Justin Trudeau and his Australian counterpart Scott Morrison have agreed to continue "co-ordinating efforts" to ensure the revenues of web giants are shared more fairly with creators and media, a Tuesday statement from the federal government said.
The two prime ministers spoke Monday on a range of topics including the need to address online harm and have social media companies pay for journalism, the statement said.
The growing co-operation between Canada and Australia on the regulation of online platforms comes as Facebook backed down on a ban it introduced last week that prevented Australians from viewing and sharing news on its platform.
The social media company announced Tuesday it would lift the ban, saying it had struck a deal with the Australian government on proposed legislation that would make digital giants pay for journalism.
The statement from the federal government signals Canada's intentions to follow in Australia's footsteps and comes after Heritage Minister Steven Guilbeault last week promised to introduce legislation that would force tech giants like Facebook to pay Canadian media companies for their content.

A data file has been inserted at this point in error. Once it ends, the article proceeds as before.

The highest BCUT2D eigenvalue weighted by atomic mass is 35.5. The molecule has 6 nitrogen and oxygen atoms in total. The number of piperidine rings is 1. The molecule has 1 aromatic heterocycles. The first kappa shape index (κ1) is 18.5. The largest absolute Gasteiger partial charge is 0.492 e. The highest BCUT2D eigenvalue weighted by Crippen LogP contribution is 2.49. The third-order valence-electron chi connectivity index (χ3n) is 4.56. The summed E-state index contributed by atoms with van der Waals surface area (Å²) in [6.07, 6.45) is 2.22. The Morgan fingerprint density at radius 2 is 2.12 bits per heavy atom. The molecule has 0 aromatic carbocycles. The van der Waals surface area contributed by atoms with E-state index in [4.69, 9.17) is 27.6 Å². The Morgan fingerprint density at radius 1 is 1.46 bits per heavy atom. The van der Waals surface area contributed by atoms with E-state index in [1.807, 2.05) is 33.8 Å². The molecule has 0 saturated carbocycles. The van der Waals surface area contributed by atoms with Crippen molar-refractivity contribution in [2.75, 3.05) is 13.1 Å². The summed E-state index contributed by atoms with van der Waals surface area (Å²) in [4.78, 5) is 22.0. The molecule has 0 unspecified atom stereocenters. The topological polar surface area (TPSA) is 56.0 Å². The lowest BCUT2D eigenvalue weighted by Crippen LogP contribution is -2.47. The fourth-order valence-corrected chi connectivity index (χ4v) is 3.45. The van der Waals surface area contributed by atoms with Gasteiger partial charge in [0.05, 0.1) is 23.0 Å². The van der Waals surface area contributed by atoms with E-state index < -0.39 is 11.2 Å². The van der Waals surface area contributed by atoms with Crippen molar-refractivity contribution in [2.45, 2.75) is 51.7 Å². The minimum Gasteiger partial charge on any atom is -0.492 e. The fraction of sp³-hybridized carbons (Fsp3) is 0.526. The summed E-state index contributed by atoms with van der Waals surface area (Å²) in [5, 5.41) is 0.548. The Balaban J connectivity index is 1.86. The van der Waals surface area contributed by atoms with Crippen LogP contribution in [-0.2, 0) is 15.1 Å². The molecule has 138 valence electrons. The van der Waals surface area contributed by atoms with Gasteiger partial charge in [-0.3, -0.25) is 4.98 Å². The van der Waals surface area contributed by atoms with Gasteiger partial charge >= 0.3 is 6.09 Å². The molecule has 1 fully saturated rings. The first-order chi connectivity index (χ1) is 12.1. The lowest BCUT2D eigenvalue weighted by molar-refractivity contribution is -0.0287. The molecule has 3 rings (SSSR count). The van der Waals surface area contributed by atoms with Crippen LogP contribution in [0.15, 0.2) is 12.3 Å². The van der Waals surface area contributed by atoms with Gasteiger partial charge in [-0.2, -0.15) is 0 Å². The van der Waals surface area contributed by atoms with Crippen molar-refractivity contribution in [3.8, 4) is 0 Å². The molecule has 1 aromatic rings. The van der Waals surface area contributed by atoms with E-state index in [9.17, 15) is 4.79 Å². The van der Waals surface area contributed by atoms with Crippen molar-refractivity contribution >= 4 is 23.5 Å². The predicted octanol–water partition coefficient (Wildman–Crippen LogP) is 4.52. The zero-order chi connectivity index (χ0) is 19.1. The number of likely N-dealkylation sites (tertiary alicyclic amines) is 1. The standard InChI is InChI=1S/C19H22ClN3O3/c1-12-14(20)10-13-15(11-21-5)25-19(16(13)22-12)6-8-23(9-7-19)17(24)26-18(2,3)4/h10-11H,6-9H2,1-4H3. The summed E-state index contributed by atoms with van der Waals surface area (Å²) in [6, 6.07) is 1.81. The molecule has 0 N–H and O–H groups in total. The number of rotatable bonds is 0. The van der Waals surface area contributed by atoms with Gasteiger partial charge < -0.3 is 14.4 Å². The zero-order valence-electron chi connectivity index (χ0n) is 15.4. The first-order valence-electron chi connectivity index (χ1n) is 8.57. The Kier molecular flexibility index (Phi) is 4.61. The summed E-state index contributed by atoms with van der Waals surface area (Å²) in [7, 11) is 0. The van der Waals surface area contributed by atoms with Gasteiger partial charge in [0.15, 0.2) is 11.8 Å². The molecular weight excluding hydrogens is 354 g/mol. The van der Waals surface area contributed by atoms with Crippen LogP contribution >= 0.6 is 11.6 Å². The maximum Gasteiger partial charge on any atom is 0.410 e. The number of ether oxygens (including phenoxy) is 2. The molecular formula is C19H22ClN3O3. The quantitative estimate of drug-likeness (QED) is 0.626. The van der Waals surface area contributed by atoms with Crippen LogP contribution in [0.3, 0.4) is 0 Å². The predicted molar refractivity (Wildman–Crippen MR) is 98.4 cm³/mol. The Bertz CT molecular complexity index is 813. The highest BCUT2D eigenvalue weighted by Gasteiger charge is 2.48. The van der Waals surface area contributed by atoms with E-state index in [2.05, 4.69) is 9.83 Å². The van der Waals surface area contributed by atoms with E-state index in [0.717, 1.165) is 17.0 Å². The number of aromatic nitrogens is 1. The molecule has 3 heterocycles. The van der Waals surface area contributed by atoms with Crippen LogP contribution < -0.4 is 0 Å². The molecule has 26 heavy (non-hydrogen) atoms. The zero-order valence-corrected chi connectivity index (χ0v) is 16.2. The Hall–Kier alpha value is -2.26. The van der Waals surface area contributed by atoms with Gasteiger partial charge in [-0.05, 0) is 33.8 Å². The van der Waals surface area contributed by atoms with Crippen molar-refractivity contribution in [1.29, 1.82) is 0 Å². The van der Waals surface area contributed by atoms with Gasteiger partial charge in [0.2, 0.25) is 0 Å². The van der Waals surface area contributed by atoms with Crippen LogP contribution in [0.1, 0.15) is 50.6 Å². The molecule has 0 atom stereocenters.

Facebook caused alarm with its sudden decision last week to block news on its platform across Australia after the House of Representatives passed the draft law.
Facebook's co-operation is a major victory in Australia's efforts to make two major gateways to the internet, Google and Facebook, pay for the journalism that they use.
It's a faceoff that governments and tech companies the world over have watched closely.
Google also had threatened to remove its search functions from Australia because of the proposed law, but that threat has faded.
Facebook said it would now negotiate deals with Australian publishers.
Google, meanwhile, has been signing up Australia's largest media companies in content-licensing deals through its News Showcase.
The platform said it has deals with more than 50 Australian titles and more than 500 publishers globally using the model, which was launched in October.